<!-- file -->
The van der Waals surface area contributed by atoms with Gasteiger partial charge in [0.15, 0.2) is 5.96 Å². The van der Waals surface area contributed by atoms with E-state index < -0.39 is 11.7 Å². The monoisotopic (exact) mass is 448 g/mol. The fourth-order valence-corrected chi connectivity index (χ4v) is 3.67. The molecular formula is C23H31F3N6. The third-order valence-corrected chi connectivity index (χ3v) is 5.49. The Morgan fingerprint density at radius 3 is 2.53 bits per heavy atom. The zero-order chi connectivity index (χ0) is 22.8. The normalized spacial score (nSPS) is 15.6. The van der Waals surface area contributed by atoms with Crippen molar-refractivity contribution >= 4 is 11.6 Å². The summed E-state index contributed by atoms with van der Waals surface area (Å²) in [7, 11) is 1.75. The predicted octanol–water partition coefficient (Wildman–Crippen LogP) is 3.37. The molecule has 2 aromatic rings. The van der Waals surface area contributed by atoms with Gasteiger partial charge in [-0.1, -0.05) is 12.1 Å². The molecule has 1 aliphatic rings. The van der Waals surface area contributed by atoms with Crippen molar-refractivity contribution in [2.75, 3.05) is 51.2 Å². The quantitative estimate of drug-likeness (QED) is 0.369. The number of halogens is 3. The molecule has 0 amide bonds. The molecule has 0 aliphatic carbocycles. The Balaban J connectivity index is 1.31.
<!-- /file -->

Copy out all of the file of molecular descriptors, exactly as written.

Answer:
The van der Waals surface area contributed by atoms with Gasteiger partial charge in [0.15, 0.2) is 5.96 Å². The van der Waals surface area contributed by atoms with E-state index < -0.39 is 11.7 Å². The monoisotopic (exact) mass is 448 g/mol. The fourth-order valence-corrected chi connectivity index (χ4v) is 3.67. The molecular formula is C23H31F3N6. The third-order valence-corrected chi connectivity index (χ3v) is 5.49. The Morgan fingerprint density at radius 3 is 2.53 bits per heavy atom. The zero-order chi connectivity index (χ0) is 22.8. The normalized spacial score (nSPS) is 15.6. The van der Waals surface area contributed by atoms with Crippen molar-refractivity contribution >= 4 is 11.6 Å². The summed E-state index contributed by atoms with van der Waals surface area (Å²) in [7, 11) is 1.75. The predicted octanol–water partition coefficient (Wildman–Crippen LogP) is 3.37. The molecule has 2 aromatic rings. The van der Waals surface area contributed by atoms with Gasteiger partial charge in [-0.1, -0.05) is 12.1 Å². The molecule has 1 aliphatic rings. The van der Waals surface area contributed by atoms with Crippen molar-refractivity contribution in [2.75, 3.05) is 51.2 Å². The quantitative estimate of drug-likeness (QED) is 0.369. The number of halogens is 3. The molecule has 0 amide bonds. The molecule has 0 aliphatic carbocycles. The Balaban J connectivity index is 1.31.